It was a significant drop considering that over US$ 360,000 (Sh36m) was realised from the 2019 event.

With an improvement being marked last year, Watson projected that this year’s initiative is likely to hit the US$500,000 (Sh65m) mark.

While all proceeds go directly to conservation efforts at Lewa Conservancy and Community empowerment projects, Watson said the marathon that has Olympic marathon champion Eliud Kipchoge as its ambassador, is regarded as a world class sporting event.

Safaricom PLC chief human resource officer, Paul Kasimu, said since inception in 2000, over US$ 9m has been raised for wildlife conservation and community projects around Lewa Conservancy.

"This no mean feat gives us's not about money, but what the noble course stands for," said Kasimu, who echoed the late Nobel Prize winner Wangari Maathai's sentiments that nature is very unforgiving.

Huawei Technologies Kenya deputy chief executive officer, Sheng Kaifu said that environmental sustainability is a key pillar of Huawei’s sustainability strategy.

(03/15/2023) Views: 99 ⚡AMP
by Ayumba Ayodi
Safaricom Lewa Marathon

Safaricom Lewa Marathon

The first and most distinctive is that it is run on a wildlife conservancy, which is also a UNESCO world heritage site. The Lewa Wildlife Conservancy is home to a number of endangered and threatened species- and also a catalyst for community development for its neighboring communities. For the past 17 years, funds raised from the marathon have gone...


World Athletics to continue Ukraine Fund to support participation at World Championships

World Athletics is set to repeat its Ukraine Fund for another year to help the country's athletes prepare for the upcoming World Championships in Budapest.

The Fund was launched last year following the Russian invasion and resulted in more than $220,000 (£185,000/€205,000) being donated to more than 100 elite athletes.

"We pledge to repeat the World Athletics Ukraine Solidarity Fund to support Ukrainian athlete attendance at the World Athletics Championships Budapest 23 and other World Athletics Series events," read a World Athletics statement.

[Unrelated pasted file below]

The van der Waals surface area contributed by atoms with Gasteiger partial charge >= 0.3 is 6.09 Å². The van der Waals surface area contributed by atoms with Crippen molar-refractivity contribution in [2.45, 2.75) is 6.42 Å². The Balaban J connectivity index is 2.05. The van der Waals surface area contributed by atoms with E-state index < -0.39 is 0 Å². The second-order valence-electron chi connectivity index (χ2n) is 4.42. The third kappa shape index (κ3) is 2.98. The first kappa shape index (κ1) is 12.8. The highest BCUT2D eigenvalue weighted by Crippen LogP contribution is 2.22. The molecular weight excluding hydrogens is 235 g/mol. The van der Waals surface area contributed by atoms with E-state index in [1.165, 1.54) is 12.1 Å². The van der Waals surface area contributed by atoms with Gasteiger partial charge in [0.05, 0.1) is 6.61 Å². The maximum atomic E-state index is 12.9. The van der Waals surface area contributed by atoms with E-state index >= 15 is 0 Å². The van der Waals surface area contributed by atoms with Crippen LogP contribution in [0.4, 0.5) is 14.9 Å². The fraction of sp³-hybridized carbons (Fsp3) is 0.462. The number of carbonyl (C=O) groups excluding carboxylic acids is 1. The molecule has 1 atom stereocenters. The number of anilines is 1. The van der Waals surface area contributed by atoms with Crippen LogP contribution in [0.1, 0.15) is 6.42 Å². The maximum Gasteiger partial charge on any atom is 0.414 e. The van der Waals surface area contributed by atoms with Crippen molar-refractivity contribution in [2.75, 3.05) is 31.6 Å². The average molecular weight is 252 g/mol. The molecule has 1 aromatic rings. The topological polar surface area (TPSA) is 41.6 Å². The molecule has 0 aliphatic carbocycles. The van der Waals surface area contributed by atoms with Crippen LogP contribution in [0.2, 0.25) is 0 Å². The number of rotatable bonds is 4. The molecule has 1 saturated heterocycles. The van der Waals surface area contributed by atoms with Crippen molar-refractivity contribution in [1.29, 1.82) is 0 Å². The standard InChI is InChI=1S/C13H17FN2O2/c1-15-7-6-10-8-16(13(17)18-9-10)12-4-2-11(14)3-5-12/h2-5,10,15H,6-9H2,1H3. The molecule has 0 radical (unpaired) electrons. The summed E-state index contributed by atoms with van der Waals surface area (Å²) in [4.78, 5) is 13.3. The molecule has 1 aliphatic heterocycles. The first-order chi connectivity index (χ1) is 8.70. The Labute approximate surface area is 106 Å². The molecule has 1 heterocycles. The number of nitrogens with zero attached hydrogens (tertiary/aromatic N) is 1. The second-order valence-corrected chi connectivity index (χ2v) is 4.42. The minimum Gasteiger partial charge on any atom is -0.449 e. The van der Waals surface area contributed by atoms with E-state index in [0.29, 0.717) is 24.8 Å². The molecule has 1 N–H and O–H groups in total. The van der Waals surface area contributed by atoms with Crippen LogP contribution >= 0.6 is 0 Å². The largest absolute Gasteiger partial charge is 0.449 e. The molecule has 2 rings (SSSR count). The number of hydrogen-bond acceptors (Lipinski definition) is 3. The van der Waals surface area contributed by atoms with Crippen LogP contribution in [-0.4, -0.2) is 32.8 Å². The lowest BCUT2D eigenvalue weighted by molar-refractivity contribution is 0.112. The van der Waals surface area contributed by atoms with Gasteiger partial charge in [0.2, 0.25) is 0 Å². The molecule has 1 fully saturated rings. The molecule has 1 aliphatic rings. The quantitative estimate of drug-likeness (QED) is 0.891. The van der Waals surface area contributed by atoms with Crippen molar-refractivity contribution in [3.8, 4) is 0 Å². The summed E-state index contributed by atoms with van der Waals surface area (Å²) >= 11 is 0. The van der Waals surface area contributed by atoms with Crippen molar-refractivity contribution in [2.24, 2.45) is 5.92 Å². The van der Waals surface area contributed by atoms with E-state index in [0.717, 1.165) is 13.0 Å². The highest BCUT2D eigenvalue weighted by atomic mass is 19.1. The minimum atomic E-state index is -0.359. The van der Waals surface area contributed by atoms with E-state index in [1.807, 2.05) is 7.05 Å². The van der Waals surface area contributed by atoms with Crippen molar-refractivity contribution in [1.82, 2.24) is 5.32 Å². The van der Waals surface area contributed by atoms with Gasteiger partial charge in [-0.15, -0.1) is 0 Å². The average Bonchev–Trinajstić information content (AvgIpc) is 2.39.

The announcement coincides with International Women's Day, which is being celebrated today, and comes as part of the governing body's drive to further its #WeGrowAthletics campaign.

Female athletes, including Olympic bronze medal-winning hurdler Anna Ryzhykova, made up 70 per cent of the Fund's beneficiaries.

The World Championships are scheduled to take place from August 19 to 27 later this year.

The Fund was created with contributions from the International Athletics Foundation and Diamond League members.

Ukraine has competed at every edition of the World Athletics Championships since 1993 and sits 18th on the overall medals table.

The country has amassed 11 gold, 14 silver, and 16 bronze medals.

If it was not for the scheme, Ryzhykova fears her career may have finished.

"You forget about your career, about your dreams and you think about how to survive and how to help your family and friends to survive, and the World Athletics Solidarity Fund really saved our athletes’ careers, and gave us a chance to fight for our country in our own way," she said to reporters from Fort Worth where she is currently living and training, as reported by Reuters.

"They're killing my friends, my friends' relatives, many of my friends go to war, also a number of athletes were killed by Russians.

"I can't even imagine how to be near the person who supports the war or keeps silent."

Global Athlete states that 343 facilities have been destroyed since the invasion while approximately 40,000 athletes are training abroad.

(03/15/2023) Views: 84 ⚡AMP
by Owen Lloyd
World Athletics Championships Budapest 23

World Athletics Championships Budapest 23

From August 19-27, 2023, Budapest will host the world's third largest sporting event, the World Athletics Championships. It is the largest sporting event in the history of Hungary, attended by athletes from more than 200 countries, whose news will reach more than one billion people. Athletics is the foundation of all sports. It represents strength, speed, dexterity and endurance, the...


Can you train for a 10K in two weeks?

If you're running out of time for your upcoming spring race, here are some last-minute training tips.

That spring race you forgot you signed up for last fall is fast approaching, and we are here to tell you, don’t panic. Although it’s impossible to pack eight to 12 weeks of training into two, there are several things you can still do to help prepare.